And yet, part of the appeal is the sense of being a part of something, a group, a type, a community.  I assume that certain people, my classmates, and certain friends listen to NPR, and I talk to them with that assumption in mind; It was as funny as O’Reilley on Fresh Air.  That’s so Keilloresque.  Get your hands off my car.  Who do you think you are, Click and Clack?  When I learn that someone who seems an unlikely fan, in fact, listens to NPR, my respect for them increases.  Oh, you’re one of us!  I never knew.  Welcome to the club.  As if NPR is some elite organization that you have to prove yourself worthy to join.  Or the act of listening to NPR is a litmus test for my respect.  The whole point of National Public Radio, the PBS of the FM dial, is to make quality news and entertainment available to the masses.  But to me, somehow, it’s become a grand Country Club, membership by invitation only.  Am I really that much of a snob? No, it’s not that.  Really, it isn’t.  I never saw it before.  I had to have it pointed out to me by someone else, someone who knows me better than I know myself.  It’s not that I see it as an exclusive club.  But I do need to see it as a club, a community.  I’m comfortable around the people who worked at that bookstore.  I’m comfortable around the clientele.  They are my people.  And when I listen to NPR, I am their people.  One of them.  The NPR community feeds my need to feel accepted, a part of the group.  They understand me in ways the other groups in my life don’t.  They make me feel like I belong.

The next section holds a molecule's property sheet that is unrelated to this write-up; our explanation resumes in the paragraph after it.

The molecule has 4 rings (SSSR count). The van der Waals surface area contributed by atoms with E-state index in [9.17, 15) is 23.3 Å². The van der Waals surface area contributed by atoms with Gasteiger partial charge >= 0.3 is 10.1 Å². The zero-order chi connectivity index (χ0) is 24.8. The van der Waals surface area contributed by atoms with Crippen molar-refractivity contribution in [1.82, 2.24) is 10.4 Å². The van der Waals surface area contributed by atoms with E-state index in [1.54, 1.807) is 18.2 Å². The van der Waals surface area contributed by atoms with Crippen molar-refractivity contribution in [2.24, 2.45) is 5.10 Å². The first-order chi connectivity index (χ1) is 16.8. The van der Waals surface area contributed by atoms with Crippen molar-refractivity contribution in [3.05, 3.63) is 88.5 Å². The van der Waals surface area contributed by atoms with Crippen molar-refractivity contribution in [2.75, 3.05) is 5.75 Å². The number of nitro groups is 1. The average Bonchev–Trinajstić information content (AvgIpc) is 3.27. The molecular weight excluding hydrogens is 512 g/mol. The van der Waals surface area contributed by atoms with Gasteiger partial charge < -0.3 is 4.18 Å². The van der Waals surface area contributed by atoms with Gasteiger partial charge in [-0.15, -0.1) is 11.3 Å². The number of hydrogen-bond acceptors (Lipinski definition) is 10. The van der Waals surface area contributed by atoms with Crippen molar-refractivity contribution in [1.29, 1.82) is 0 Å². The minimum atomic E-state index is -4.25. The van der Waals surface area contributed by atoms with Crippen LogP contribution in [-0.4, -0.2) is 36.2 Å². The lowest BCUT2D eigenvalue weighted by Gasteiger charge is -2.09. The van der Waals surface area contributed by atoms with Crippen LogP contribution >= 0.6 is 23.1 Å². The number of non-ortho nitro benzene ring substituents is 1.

I’m a lapsed born-again Christian.  Still faithful but not so much practicing.  I tell my fellow congregants that my Sunday work schedule is responsible for my absence these last two years.  But in my heart I know it’s something else.  Not doubt.  Never doubt.  But shame.  Not of my faith or my God but the people in the pews next to me.  No, not really them either.  My church actually has a fair mix of the progressive and conservative.  My shame is in the other Christians, the famous ones, the one who make us all look bad and therefore find the spotlight easier.  There is nothing the liberal press loves more than exposing the hypocrisy of the church.  Nothing unites the left so much as hatred for religion.  And I believe in the necessity of a liberal press.  I don’t deny it, but embrace it.  I hate that the Republicans have hijacked the Christian faith.  I despise the ignorant uninterested irresponsible Christians, my friends, my family, good, kind, loving, funny, inspiring people who can’t be bothered to find out the facts and make up their individual minds, but look to a stereotype.  They think:  “The Republicans tell me they’re the Christians.  The Democrats make fun of my faith.  I must be a Republican.”  But they don’t act in your best interest.  They milk the poor and feed the wealthy.  They stand for everything Christ stood against.  I plead with them, with their fingers in their ears, mumbling “I can’t hear you.  I can’t hear you.  You don’t exist.” These people who share my faith sometimes make me physically ill.  I search desperately for a community.  There have to be people out there like me.  My friend Aura and her husband, they’re like me.  My mom.  And my radio station.